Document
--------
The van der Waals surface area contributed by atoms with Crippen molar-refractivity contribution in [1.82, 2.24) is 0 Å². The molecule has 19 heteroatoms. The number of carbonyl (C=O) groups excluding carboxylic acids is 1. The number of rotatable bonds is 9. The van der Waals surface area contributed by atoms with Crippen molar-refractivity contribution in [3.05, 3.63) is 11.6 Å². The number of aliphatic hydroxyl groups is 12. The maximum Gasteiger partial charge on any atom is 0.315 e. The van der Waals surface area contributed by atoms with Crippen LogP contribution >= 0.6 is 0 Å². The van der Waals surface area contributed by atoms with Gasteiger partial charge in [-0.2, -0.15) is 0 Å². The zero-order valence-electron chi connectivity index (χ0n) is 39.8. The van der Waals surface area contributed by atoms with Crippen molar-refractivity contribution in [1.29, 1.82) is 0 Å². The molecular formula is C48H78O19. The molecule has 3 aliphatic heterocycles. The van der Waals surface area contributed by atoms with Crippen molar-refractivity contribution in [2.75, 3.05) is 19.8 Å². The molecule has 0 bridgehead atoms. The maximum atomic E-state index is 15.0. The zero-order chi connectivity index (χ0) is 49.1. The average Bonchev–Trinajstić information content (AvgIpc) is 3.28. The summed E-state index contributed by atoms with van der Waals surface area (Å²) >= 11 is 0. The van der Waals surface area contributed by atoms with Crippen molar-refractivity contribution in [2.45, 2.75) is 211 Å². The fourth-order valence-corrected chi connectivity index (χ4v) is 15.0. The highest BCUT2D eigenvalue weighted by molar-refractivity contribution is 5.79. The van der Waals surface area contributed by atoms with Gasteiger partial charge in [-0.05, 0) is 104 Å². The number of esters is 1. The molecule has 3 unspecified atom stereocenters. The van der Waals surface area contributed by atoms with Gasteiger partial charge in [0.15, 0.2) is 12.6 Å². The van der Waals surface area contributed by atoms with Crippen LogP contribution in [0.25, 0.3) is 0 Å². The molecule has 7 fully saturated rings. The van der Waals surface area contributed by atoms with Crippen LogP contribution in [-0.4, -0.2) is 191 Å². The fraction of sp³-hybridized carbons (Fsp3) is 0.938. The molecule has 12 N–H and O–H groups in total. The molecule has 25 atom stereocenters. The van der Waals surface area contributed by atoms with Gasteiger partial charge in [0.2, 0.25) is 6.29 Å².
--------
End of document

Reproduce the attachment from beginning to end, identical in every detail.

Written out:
The van der Waals surface area contributed by atoms with Crippen molar-refractivity contribution in [1.82, 2.24) is 0 Å². The molecule has 19 heteroatoms. The number of carbonyl (C=O) groups excluding carboxylic acids is 1. The number of rotatable bonds is 9. The van der Waals surface area contributed by atoms with Crippen molar-refractivity contribution in [3.05, 3.63) is 11.6 Å². The number of aliphatic hydroxyl groups is 12. The maximum Gasteiger partial charge on any atom is 0.315 e. The van der Waals surface area contributed by atoms with Crippen LogP contribution >= 0.6 is 0 Å². The van der Waals surface area contributed by atoms with Gasteiger partial charge in [-0.2, -0.15) is 0 Å². The zero-order valence-electron chi connectivity index (χ0n) is 39.8. The van der Waals surface area contributed by atoms with Crippen molar-refractivity contribution in [1.29, 1.82) is 0 Å². The molecular formula is C48H78O19. The molecule has 3 aliphatic heterocycles. The van der Waals surface area contributed by atoms with Crippen molar-refractivity contribution in [2.75, 3.05) is 19.8 Å². The molecule has 0 bridgehead atoms. The maximum atomic E-state index is 15.0. The zero-order chi connectivity index (χ0) is 49.1. The average Bonchev–Trinajstić information content (AvgIpc) is 3.28. The summed E-state index contributed by atoms with van der Waals surface area (Å²) >= 11 is 0. The van der Waals surface area contributed by atoms with Crippen molar-refractivity contribution in [2.45, 2.75) is 211 Å². The fourth-order valence-corrected chi connectivity index (χ4v) is 15.0. The highest BCUT2D eigenvalue weighted by molar-refractivity contribution is 5.79. The van der Waals surface area contributed by atoms with Gasteiger partial charge in [-0.05, 0) is 104 Å². The number of esters is 1. The molecule has 3 unspecified atom stereocenters. The van der Waals surface area contributed by atoms with Gasteiger partial charge in [0.15, 0.2) is 12.6 Å². The van der Waals surface area contributed by atoms with Crippen LogP contribution in [0.25, 0.3) is 0 Å². The molecule has 7 fully saturated rings. The van der Waals surface area contributed by atoms with Crippen LogP contribution in [-0.4, -0.2) is 191 Å². The fraction of sp³-hybridized carbons (Fsp3) is 0.938. The molecule has 12 N–H and O–H groups in total. The molecule has 25 atom stereocenters. The van der Waals surface area contributed by atoms with Gasteiger partial charge in [0.2, 0.25) is 6.29 Å².